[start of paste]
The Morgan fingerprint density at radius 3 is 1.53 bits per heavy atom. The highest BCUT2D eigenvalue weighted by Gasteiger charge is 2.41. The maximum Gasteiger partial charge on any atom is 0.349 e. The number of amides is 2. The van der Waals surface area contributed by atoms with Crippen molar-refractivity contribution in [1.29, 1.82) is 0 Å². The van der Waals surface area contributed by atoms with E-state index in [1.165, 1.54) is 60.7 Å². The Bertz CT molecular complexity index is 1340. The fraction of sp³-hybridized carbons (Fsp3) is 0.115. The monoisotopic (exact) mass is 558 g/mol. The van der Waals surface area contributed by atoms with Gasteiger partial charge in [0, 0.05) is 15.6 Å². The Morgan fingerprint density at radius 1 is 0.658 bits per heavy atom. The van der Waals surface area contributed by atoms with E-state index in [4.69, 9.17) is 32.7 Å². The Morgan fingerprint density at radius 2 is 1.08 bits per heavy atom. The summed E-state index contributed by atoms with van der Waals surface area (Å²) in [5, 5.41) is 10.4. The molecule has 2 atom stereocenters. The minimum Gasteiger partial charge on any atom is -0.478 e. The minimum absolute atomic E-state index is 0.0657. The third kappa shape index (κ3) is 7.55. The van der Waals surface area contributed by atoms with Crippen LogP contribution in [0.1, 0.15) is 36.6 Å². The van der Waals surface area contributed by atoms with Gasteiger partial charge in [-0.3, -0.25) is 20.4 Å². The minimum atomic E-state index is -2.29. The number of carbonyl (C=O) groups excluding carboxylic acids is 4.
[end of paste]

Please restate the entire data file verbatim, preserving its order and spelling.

The Morgan fingerprint density at radius 3 is 1.53 bits per heavy atom. The highest BCUT2D eigenvalue weighted by Gasteiger charge is 2.41. The maximum Gasteiger partial charge on any atom is 0.349 e. The number of amides is 2. The van der Waals surface area contributed by atoms with Crippen molar-refractivity contribution in [1.29, 1.82) is 0 Å². The van der Waals surface area contributed by atoms with E-state index in [1.165, 1.54) is 60.7 Å². The Bertz CT molecular complexity index is 1340. The fraction of sp³-hybridized carbons (Fsp3) is 0.115. The monoisotopic (exact) mass is 558 g/mol. The van der Waals surface area contributed by atoms with Gasteiger partial charge in [0, 0.05) is 15.6 Å². The Morgan fingerprint density at radius 1 is 0.658 bits per heavy atom. The van der Waals surface area contributed by atoms with E-state index in [4.69, 9.17) is 32.7 Å². The Morgan fingerprint density at radius 2 is 1.08 bits per heavy atom. The summed E-state index contributed by atoms with van der Waals surface area (Å²) in [5, 5.41) is 10.4. The molecule has 2 atom stereocenters. The minimum Gasteiger partial charge on any atom is -0.478 e. The minimum absolute atomic E-state index is 0.0657. The third kappa shape index (κ3) is 7.55. The van der Waals surface area contributed by atoms with Crippen LogP contribution in [0.1, 0.15) is 36.6 Å². The van der Waals surface area contributed by atoms with Gasteiger partial charge in [-0.3, -0.25) is 20.4 Å². The minimum atomic E-state index is -2.29. The number of carbonyl (C=O) groups excluding carboxylic acids is 4.